Archive for the ‘Websites’ Category

Here’s Everywhere You Should Enable Two-Factor Authentication Right Now

August 29, 2012

Two-factor authentication is one of the best things you can do to make sure your accounts don’t get hacked. We’ve talked about it a bit before, but here’s a list of all the popular services that offer it, and where you should go to turn it on right now.
What Is Two-Factor Authentication?
Passwords, unfortunately, aren’t as secure as they used to be, and if someone gets your password, they can access your account with no problem. Two-factor authentication solves that problem.

Google’s spam guru, Matt Cutts, put it best: two-factor authentication is a simple feature that asks for more than just your password. It requries both “something you know” (like a password) and “something you have” (like your phone). After you enter your password, you’ll get a second code sent to your phone, and only after you enter it will you get into your account. Think of it as entering a PIN number, then getting a retina scan, like you see in every spy movie ever made. It’s a lot more secure than a password that anyone can hack, and keeps unwanted snoopers out of your online accounts.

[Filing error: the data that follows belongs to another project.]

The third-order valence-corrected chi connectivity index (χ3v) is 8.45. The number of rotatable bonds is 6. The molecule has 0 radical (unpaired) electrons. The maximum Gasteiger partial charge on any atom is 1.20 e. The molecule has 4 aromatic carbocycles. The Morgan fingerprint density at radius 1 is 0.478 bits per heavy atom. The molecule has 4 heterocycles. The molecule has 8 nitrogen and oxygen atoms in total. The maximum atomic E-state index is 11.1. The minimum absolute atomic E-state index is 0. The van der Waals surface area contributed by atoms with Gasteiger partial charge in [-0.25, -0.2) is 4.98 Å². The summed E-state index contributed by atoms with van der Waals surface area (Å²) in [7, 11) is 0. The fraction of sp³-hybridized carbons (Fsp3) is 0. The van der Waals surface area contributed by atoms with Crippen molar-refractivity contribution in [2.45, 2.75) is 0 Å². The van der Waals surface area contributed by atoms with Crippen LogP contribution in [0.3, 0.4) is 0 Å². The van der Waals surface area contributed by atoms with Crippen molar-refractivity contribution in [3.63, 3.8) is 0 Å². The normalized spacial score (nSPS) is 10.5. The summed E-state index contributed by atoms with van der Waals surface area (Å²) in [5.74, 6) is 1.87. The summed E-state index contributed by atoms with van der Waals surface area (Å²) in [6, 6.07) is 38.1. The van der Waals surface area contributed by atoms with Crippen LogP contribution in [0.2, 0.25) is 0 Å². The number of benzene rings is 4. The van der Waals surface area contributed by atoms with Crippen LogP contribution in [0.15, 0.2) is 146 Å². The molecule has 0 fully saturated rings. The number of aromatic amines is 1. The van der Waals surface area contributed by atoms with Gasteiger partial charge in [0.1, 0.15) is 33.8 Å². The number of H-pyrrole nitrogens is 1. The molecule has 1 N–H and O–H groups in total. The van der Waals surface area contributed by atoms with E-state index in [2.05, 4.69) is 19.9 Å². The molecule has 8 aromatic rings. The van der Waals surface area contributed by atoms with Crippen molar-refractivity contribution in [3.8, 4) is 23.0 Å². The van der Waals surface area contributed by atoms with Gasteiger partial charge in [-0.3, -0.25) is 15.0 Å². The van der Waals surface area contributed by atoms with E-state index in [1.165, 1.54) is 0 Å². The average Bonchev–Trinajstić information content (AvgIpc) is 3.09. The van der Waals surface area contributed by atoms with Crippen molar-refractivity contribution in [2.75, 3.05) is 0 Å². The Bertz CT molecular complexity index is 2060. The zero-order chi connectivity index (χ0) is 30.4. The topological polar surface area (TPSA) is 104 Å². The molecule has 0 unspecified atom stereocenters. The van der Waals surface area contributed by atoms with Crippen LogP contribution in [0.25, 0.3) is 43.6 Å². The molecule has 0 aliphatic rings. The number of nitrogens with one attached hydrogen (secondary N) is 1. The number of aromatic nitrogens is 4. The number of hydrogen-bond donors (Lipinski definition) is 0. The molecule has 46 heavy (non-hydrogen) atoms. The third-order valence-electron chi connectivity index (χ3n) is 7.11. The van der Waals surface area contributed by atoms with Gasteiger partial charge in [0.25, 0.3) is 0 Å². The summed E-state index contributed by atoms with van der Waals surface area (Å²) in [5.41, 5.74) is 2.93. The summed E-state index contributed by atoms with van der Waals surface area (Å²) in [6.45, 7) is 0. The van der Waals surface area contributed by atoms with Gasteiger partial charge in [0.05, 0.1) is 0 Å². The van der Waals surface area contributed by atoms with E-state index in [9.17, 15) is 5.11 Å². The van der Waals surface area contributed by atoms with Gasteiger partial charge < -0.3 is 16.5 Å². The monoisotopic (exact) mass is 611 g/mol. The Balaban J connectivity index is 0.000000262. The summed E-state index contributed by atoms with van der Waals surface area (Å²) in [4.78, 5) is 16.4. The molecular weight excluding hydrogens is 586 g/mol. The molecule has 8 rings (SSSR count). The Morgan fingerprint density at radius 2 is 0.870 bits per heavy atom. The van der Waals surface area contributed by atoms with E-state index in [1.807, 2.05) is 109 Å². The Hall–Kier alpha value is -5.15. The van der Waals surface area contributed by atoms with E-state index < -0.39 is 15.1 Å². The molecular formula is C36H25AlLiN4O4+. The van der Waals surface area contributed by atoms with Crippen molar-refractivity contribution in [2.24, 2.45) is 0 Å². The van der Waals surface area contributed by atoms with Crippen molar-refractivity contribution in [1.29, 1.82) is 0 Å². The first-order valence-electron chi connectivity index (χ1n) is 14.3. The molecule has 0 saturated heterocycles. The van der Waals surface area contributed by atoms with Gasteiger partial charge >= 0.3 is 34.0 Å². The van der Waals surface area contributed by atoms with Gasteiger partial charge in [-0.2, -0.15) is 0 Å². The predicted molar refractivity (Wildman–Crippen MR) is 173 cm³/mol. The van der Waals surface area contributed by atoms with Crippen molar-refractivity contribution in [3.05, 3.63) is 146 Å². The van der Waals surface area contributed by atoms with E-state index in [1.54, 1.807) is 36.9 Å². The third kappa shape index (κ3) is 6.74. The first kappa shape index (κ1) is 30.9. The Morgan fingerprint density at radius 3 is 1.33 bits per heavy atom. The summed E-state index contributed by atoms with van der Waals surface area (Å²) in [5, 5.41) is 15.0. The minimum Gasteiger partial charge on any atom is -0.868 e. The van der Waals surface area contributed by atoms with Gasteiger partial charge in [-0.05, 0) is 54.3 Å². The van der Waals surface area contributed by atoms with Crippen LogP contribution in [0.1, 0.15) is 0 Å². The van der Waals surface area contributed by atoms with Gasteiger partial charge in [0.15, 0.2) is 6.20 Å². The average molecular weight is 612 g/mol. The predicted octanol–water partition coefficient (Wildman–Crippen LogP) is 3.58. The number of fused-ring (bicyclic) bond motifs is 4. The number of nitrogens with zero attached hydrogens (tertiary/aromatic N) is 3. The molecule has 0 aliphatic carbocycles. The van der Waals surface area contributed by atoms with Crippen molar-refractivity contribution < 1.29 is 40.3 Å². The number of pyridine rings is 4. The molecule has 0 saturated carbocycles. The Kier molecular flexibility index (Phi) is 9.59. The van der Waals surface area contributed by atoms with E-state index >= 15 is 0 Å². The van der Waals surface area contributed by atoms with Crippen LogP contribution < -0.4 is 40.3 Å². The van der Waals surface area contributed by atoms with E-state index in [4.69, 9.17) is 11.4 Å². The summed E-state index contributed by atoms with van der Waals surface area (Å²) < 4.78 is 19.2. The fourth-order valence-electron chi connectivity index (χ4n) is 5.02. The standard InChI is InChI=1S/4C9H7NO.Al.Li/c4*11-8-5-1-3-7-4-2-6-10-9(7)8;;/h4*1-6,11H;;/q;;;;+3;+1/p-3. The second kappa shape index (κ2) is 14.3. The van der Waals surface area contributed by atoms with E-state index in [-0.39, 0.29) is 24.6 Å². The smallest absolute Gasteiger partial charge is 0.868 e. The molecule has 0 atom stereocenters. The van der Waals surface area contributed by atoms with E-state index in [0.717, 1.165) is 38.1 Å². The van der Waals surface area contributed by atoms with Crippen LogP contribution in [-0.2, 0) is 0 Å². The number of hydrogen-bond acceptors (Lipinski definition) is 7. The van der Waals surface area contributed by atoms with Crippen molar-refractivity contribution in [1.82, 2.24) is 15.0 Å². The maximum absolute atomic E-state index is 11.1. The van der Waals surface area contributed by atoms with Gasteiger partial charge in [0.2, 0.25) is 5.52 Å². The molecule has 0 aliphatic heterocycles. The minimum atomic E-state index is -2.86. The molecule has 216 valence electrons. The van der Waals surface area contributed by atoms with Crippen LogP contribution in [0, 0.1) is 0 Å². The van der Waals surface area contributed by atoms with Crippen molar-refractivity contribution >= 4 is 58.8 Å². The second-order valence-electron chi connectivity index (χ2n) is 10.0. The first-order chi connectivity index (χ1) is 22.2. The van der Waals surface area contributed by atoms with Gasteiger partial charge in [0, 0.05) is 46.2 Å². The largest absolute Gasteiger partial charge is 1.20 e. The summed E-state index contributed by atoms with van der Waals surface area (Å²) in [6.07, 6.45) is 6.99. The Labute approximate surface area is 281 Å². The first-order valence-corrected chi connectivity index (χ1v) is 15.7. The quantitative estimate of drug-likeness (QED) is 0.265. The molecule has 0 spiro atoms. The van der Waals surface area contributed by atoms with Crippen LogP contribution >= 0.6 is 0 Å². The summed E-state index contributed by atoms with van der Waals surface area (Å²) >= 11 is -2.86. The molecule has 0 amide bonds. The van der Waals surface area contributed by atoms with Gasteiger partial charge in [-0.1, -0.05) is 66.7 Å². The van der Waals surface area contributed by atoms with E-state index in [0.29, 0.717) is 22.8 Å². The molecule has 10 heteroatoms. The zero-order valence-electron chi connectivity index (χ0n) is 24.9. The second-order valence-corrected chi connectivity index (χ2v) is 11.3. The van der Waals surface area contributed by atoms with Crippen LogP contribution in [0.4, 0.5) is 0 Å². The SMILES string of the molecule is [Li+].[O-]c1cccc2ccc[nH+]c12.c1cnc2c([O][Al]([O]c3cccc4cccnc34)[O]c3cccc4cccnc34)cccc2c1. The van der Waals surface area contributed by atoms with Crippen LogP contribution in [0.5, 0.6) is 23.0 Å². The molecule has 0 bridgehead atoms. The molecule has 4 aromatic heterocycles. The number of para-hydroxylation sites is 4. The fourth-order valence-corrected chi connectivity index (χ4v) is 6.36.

Where Can I Use It?
Unfortunately, you can’t use two-factor authentication everywhere on the web just yet. But a lot of sites have recently implemented it, including many of our favorite services. Here are some services that support two-factor authentication, with instructions on how to enable it:

Google/Gmail: Most of us store a lot of information in our Google accounts, and you’ll definitely want to protect it by turning on two-factor authentication. You can learn how to do it here, or check out Google’s official documentation for more info.
LastPass: If you use LastPass to create, manage, and store your passwords for other sites (which we recommend you do), this is one of the most important services you should enable two-factor authentication for, since it stores your passwords for every other site on the net. It uses the Google Authenticator app for Android, iOS, and BlackBerry, and you can read up on how to enable it here. Alternatively, you can use one of these password management apps that sync them between computers with Dropbox (which also supports two-factor authentication, as described below).